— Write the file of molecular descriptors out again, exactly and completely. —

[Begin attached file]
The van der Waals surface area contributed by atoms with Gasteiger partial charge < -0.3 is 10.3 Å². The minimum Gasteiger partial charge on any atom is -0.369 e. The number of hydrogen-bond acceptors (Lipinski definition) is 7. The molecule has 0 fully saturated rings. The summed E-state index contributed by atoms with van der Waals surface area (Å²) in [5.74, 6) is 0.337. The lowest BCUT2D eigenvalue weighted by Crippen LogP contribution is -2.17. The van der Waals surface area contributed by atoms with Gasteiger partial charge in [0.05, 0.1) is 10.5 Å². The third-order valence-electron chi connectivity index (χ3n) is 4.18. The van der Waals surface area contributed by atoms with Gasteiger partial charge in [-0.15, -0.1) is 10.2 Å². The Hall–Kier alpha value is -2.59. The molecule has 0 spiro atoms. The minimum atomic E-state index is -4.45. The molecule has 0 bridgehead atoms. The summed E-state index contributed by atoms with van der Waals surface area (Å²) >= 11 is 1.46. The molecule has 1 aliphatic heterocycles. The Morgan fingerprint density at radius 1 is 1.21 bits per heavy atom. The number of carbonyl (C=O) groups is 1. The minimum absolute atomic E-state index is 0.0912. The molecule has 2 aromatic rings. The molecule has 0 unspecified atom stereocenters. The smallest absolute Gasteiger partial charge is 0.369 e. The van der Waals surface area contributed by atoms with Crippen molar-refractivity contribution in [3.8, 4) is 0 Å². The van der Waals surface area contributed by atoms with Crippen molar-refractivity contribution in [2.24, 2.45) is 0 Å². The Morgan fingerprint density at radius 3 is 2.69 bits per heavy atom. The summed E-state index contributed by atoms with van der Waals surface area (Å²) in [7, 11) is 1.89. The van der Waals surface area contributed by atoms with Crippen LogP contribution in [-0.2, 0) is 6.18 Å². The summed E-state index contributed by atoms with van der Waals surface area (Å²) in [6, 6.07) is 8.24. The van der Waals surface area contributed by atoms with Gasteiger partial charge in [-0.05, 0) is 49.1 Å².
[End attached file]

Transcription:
The van der Waals surface area contributed by atoms with Gasteiger partial charge < -0.3 is 10.3 Å². The minimum Gasteiger partial charge on any atom is -0.369 e. The number of hydrogen-bond acceptors (Lipinski definition) is 7. The molecule has 0 fully saturated rings. The summed E-state index contributed by atoms with van der Waals surface area (Å²) in [5.74, 6) is 0.337. The lowest BCUT2D eigenvalue weighted by Crippen LogP contribution is -2.17. The van der Waals surface area contributed by atoms with Gasteiger partial charge in [0.05, 0.1) is 10.5 Å². The third-order valence-electron chi connectivity index (χ3n) is 4.18. The van der Waals surface area contributed by atoms with Gasteiger partial charge in [-0.15, -0.1) is 10.2 Å². The Hall–Kier alpha value is -2.59. The molecule has 0 spiro atoms. The minimum atomic E-state index is -4.45. The molecule has 0 bridgehead atoms. The summed E-state index contributed by atoms with van der Waals surface area (Å²) >= 11 is 1.46. The molecule has 1 aliphatic heterocycles. The Morgan fingerprint density at radius 1 is 1.21 bits per heavy atom. The number of carbonyl (C=O) groups is 1. The minimum absolute atomic E-state index is 0.0912. The molecule has 2 aromatic rings. The molecule has 0 unspecified atom stereocenters. The smallest absolute Gasteiger partial charge is 0.369 e. The van der Waals surface area contributed by atoms with Crippen molar-refractivity contribution in [3.8, 4) is 0 Å². The van der Waals surface area contributed by atoms with Crippen molar-refractivity contribution in [2.24, 2.45) is 0 Å². The Morgan fingerprint density at radius 3 is 2.69 bits per heavy atom. The summed E-state index contributed by atoms with van der Waals surface area (Å²) in [7, 11) is 1.89. The van der Waals surface area contributed by atoms with Crippen LogP contribution in [-0.2, 0) is 6.18 Å². The summed E-state index contributed by atoms with van der Waals surface area (Å²) in [6, 6.07) is 8.24. The van der Waals surface area contributed by atoms with Gasteiger partial charge in [-0.05, 0) is 49.1 Å².